The Jets' defense looked sharp, but the offense never really got going on the road against an inferior Oakland squad. Specifically, the Jets’ receivers were completely unable to get open down the field against the Raiders’ secondary.
What made the defeat all the more disappointing was that the Jets finally got their ground-game going. Running back Thomas Jones had 159 yards on 24 carries, yet New York was only able to put 13 points on the board in nearly five quarters.
Which begs the question: Why didn’t Jones get the ball more?
No matter how you slice it, the Jets’ running back was severely underused. He averaged 6.6 yards per carry and had several runs of over 10 yards as the Jet offensively line routinely pushed the Raiders’ players backwards. Jones could easily have rushed for over 200 yards in this game.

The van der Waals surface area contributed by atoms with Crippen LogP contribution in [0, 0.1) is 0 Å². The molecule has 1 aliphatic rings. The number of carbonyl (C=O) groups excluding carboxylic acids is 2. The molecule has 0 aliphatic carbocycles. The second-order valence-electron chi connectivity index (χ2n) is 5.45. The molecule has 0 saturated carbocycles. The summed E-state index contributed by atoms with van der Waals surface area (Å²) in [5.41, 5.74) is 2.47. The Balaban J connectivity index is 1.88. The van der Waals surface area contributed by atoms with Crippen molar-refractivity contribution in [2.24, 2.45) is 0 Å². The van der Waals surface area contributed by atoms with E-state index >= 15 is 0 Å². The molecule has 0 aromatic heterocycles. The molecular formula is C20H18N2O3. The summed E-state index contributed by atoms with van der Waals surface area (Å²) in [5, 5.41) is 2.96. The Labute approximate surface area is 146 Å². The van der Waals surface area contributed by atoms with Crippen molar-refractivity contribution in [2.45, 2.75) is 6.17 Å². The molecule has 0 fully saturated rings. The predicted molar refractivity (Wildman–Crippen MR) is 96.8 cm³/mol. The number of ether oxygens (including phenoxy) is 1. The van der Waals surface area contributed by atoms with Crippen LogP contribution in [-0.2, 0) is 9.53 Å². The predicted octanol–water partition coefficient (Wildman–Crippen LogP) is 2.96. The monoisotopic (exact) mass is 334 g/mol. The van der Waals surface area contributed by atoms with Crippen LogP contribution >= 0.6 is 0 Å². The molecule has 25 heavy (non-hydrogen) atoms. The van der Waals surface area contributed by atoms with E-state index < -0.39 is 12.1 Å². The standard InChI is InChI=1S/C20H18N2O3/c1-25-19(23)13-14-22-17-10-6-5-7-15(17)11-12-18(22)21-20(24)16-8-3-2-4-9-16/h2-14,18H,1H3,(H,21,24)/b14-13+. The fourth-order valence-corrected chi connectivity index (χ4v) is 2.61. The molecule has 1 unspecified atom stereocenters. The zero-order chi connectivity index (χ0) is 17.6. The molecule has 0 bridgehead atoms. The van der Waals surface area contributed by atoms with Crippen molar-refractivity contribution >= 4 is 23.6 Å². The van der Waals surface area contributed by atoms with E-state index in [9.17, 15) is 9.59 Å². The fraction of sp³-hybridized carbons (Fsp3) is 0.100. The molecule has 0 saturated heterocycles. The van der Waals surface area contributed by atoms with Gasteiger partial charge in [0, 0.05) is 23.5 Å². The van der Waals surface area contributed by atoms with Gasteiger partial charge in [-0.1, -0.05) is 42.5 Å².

In the meantime, Brett Favre averaged only 5.2 yards per pass attempt—it is rather unusual for a running back to average more yards per carry than a quarterback’s yards per pass attempt.
Jones’ secondary role in the Jets' offense is even more bewildering when you consider the problems that were plaguing the Jets throughout the game—mainly that they seemed a bit flat.
Running the football allows for much more aggressive and physical line play than passing does, as the linemen are trying to attack and push defenders backward as opposed to just keeping defenders away while backpedaling. Thus, running the ball successfully sets an in-your-face tone that gets players into the game mentally. This mentality is exactly what the Jets needed Sunday.
The silver lining from Sunday’s defeat is that the Jets were finally able to establish a ground game that hadn’t really gotten going yet. They are going to need to use it a lot more if they expect to make the playoffs.